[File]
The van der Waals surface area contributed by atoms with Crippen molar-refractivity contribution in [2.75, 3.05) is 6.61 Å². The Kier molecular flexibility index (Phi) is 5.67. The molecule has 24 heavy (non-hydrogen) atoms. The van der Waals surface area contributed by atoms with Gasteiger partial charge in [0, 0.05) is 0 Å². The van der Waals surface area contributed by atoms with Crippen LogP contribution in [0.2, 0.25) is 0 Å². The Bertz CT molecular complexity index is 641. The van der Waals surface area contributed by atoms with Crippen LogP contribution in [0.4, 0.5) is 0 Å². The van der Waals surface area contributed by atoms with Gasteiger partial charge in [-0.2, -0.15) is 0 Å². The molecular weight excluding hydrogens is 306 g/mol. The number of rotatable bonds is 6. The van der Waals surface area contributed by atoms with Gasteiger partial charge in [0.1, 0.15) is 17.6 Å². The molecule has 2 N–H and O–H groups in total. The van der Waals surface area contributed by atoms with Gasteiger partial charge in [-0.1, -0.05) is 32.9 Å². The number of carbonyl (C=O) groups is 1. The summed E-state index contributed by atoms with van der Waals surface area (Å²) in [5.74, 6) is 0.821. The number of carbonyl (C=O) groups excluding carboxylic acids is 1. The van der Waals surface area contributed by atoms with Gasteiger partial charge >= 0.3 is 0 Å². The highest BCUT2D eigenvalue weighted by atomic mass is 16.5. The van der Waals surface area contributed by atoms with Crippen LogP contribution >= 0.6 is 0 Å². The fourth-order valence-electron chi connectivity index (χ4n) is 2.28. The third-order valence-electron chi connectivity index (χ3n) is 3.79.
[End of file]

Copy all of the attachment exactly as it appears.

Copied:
The van der Waals surface area contributed by atoms with Crippen molar-refractivity contribution in [2.75, 3.05) is 6.61 Å². The Kier molecular flexibility index (Phi) is 5.67. The molecule has 24 heavy (non-hydrogen) atoms. The van der Waals surface area contributed by atoms with Gasteiger partial charge in [0, 0.05) is 0 Å². The van der Waals surface area contributed by atoms with Crippen LogP contribution in [0.2, 0.25) is 0 Å². The Bertz CT molecular complexity index is 641. The van der Waals surface area contributed by atoms with Crippen LogP contribution in [0.4, 0.5) is 0 Å². The van der Waals surface area contributed by atoms with Gasteiger partial charge in [-0.2, -0.15) is 0 Å². The molecular weight excluding hydrogens is 306 g/mol. The number of rotatable bonds is 6. The van der Waals surface area contributed by atoms with Gasteiger partial charge in [0.1, 0.15) is 17.6 Å². The molecule has 2 N–H and O–H groups in total. The van der Waals surface area contributed by atoms with Gasteiger partial charge in [-0.1, -0.05) is 32.9 Å². The number of carbonyl (C=O) groups is 1. The summed E-state index contributed by atoms with van der Waals surface area (Å²) in [5.74, 6) is 0.821. The number of carbonyl (C=O) groups excluding carboxylic acids is 1. The van der Waals surface area contributed by atoms with Gasteiger partial charge >= 0.3 is 0 Å². The highest BCUT2D eigenvalue weighted by atomic mass is 16.5. The van der Waals surface area contributed by atoms with Crippen LogP contribution >= 0.6 is 0 Å². The fourth-order valence-electron chi connectivity index (χ4n) is 2.28. The third-order valence-electron chi connectivity index (χ3n) is 3.79.